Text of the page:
Plots for Sampling Design Based on Confidence Interval for Binomial Proportion or Difference Between Two Proportions

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Description

Create plots for a sampling design based on a confidence interval for a binomial proportion or the difference between two proportions.

Usage

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  plotCiBinomDesign(x.var = "n", y.var = "half.width", 
    range.x.var = NULL, n.or.n1 = 25, p.hat.or.p1.hat = 0.5, 
    n2 = n.or.n1, p2.hat = 0.4, ratio = 1, half.width = 0.05, 
    conf.level = 0.95, sample.type = "one.sample", ci.method = "score", 
    correct = TRUE, warn = TRUE, n.or.n1.min = 2, 
    n.or.n1.max = 10000, tol.half.width = 0.005, tol.p.hat = 0.005, 
    maxiter = 10000, plot.it = TRUE, add = FALSE, n.points = 100, 
    plot.col = 1, plot.lwd = 3 * par("cex"), plot.lty = 1, 
    digits = .Options$digits, 
    main = NULL, xlab = NULL, ylab = NULL, type = "l", ...)

Arguments

x.var

character string indicating what variable to use for the x-axis. Possible values are "n" (sample size; the default), "half.width" (the half-width of the confidence interval), "p.hat" (the estimated probability of “success”), and "conf.level" (the confidence level).

y.var

character string indicating what variable to use for the y-axis. Possible values are "half.width" (the half-width of the confidence interval; the default), and "n" (sample size).

range.x.var

numeric vector of length 2 indicating the range of the x-variable to use for the plot. The default value depends on the value of x.var.
When x.var="n" the default value is c(10,50).
When x.var="half.width", the default value is c(0.03, 0.1).
When x.var="p.hat", the default value is c(0.5, 0.9).
When x.var="conf.level", the default value is c(0.8, 0.99).

n.or.n1

numeric scalar indicating the sample size. The default value is n.or.n1=25. When sample.type="one.sample", n.or.n1 denotes the number of observations in the single sample. When sample.type="two.sample", n.or.n1 denotes the number of observations from group 1. Missing (NA), undefined (NaN), and infinite (Inf, -Inf) values are not allowed. This argument is ignored if either x.var="n" or y.var="n".

p.hat.or.p1.hat

numeric scalar indicating an estimated proportion.
When sample.type="one.sample", p.hat.or.p1.hat denotes the estimated value of p, the probability of “success”.
When sample.type="two.sample", p.hat.or.p1.hat denotes the estimated value of p_1, the probability of “success” in group 1.
Missing (NA), undefined (NaN), and infinite (Inf, -Inf) values are not allowed. This argument is ignored if x.var="p.hat".

n2

numeric scalar indicating the sample size for group 2. The default value is the value of n.or.n1. Missing (NA), undefined (NaN), and infinite (Inf, -Inf) values are not allowed. This argument is ignored when
sample.type="one.sample".

p2.hat

numeric scalar indicating the estimated proportion for group 2. Missing (NA), undefined (NaN), and infinite (Inf, -Inf) values are not allowed. This argument is ignored if sample.type="one.sample".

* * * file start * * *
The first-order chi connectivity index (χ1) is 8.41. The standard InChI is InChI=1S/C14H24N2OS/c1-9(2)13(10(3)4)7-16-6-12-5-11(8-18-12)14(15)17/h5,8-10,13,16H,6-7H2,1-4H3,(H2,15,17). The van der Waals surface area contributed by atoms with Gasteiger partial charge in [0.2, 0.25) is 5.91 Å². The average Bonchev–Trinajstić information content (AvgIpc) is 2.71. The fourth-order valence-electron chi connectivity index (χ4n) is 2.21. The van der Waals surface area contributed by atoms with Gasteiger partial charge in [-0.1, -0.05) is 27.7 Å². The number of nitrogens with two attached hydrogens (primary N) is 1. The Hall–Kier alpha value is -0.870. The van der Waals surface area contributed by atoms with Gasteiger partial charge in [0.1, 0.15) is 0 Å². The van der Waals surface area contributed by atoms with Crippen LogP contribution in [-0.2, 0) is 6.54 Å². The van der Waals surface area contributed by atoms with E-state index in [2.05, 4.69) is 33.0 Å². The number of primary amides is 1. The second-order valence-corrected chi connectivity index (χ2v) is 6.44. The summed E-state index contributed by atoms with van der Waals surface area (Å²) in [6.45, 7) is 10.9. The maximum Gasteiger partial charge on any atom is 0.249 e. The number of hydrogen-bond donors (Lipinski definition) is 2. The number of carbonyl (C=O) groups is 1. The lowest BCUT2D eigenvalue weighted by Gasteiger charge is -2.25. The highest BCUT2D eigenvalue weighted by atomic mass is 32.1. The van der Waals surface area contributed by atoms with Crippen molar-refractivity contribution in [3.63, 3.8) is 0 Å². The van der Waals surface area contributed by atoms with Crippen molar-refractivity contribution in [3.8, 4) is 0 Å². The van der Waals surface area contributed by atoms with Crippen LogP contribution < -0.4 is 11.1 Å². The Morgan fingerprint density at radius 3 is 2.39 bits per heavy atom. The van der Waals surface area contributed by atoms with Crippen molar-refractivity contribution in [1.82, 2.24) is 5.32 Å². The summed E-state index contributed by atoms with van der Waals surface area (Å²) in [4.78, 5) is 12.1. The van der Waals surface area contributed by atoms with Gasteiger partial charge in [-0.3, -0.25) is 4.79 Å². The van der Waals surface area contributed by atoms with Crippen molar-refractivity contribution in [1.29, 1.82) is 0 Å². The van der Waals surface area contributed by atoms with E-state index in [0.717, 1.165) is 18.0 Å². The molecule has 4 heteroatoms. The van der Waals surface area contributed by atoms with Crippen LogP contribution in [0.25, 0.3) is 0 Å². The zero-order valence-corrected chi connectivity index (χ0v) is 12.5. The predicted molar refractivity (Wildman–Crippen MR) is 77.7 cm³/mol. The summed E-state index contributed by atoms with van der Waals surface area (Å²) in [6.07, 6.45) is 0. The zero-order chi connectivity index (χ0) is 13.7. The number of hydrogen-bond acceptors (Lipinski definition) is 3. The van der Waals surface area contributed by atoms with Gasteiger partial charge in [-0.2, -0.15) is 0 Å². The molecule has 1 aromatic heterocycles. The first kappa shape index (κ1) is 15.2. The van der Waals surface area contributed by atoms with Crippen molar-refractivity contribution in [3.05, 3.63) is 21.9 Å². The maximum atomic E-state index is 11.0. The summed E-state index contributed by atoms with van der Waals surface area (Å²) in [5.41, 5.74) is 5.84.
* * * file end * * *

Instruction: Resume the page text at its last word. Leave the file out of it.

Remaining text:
ratio

numeric vector indicating the ratio of sample size in group 2 to sample size in group 1 (n_2/n_1). The default value is ratio=1. All values of ratio must be greater than or equal to 1. This argument is only used when
sample.type="two.sample" and either x.var="n" or y.var="n".

half.width

positive numeric scalar indicating the half-width of the confidence interval. The default value is half.width=0.05. Missing (NA), undefined (NaN), and infinite (Inf, -Inf) values are not allowed. This argument is ignored if either x.var="half.width" or y.var="half.width".

conf.level

a numeric scalar between 0 and 1 indicating the confidence level associated with the confidence intervals. The default value is conf.level=0.95. This argument is ignored when x.var="conf.level".

sample.type

character string indicating whether this is a one-sample or two-sample confidence interval. When sample.type="one.sample", the computations for the plot are based on a confidence interval for a single proportion. When
sample.type="two.sample", the computations for the plot are based on a confidence interval for the difference between two proportions. The default value is sample.type="one.sample" unless the arguments n2, p2.hat, and/or ratio are supplied.

ci.method

character string indicating which method to use to construct the confidence interval. Possible values are "score" (the default), "exact", "adjusted Wald", and "Wald" (the "Wald" method is never recommended but is included for historical purposes). The exact method is only available for the one-sample case, i.e., when sample.type="one.sample".

correct

logical scalar indicating whether to use the continuity correction when
ci.method="score" or ci.method="Wald". The default value is
correct=TRUE. This argument is ignored if ci.method="exact" or
ci.method="adjusted Wald".

warn

logical scalar indicating whether to issue a warning when ci.method="Wald" for cases when the normal approximation to the binomial distribution probably is not accurate. The default value is warn=TRUE.

n.or.n1.min

for the case when y.var="n", integer indicating the minimum allowed value for n (sample.type="one.sample") or